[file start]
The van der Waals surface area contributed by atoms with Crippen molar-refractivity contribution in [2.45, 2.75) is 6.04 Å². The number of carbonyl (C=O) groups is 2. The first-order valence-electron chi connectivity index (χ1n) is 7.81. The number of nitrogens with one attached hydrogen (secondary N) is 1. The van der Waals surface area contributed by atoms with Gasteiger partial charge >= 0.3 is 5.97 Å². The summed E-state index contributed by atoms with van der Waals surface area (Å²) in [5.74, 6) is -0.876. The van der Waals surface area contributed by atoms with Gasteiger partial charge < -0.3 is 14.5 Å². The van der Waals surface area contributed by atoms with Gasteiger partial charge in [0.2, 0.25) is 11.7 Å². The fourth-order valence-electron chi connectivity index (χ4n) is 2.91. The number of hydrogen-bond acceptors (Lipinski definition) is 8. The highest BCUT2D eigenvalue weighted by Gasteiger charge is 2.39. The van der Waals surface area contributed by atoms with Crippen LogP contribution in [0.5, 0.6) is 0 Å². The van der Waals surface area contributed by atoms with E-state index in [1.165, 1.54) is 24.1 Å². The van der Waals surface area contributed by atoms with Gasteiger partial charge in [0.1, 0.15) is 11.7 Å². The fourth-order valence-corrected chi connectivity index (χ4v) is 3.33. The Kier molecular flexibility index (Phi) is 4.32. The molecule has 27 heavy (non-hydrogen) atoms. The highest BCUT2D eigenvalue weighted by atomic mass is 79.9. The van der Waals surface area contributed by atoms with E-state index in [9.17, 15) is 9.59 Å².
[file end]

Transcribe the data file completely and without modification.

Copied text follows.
The van der Waals surface area contributed by atoms with Crippen molar-refractivity contribution in [2.45, 2.75) is 6.04 Å². The number of carbonyl (C=O) groups is 2. The first-order valence-electron chi connectivity index (χ1n) is 7.81. The number of nitrogens with one attached hydrogen (secondary N) is 1. The van der Waals surface area contributed by atoms with Gasteiger partial charge >= 0.3 is 5.97 Å². The summed E-state index contributed by atoms with van der Waals surface area (Å²) in [5.74, 6) is -0.876. The van der Waals surface area contributed by atoms with Gasteiger partial charge < -0.3 is 14.5 Å². The van der Waals surface area contributed by atoms with Gasteiger partial charge in [0.2, 0.25) is 11.7 Å². The fourth-order valence-electron chi connectivity index (χ4n) is 2.91. The number of hydrogen-bond acceptors (Lipinski definition) is 8. The highest BCUT2D eigenvalue weighted by Gasteiger charge is 2.39. The van der Waals surface area contributed by atoms with Crippen LogP contribution in [0.5, 0.6) is 0 Å². The van der Waals surface area contributed by atoms with E-state index in [1.165, 1.54) is 24.1 Å². The van der Waals surface area contributed by atoms with Gasteiger partial charge in [0.1, 0.15) is 11.7 Å². The fourth-order valence-corrected chi connectivity index (χ4v) is 3.33. The Kier molecular flexibility index (Phi) is 4.32. The molecule has 27 heavy (non-hydrogen) atoms. The highest BCUT2D eigenvalue weighted by atomic mass is 79.9. The van der Waals surface area contributed by atoms with E-state index in [9.17, 15) is 9.59 Å².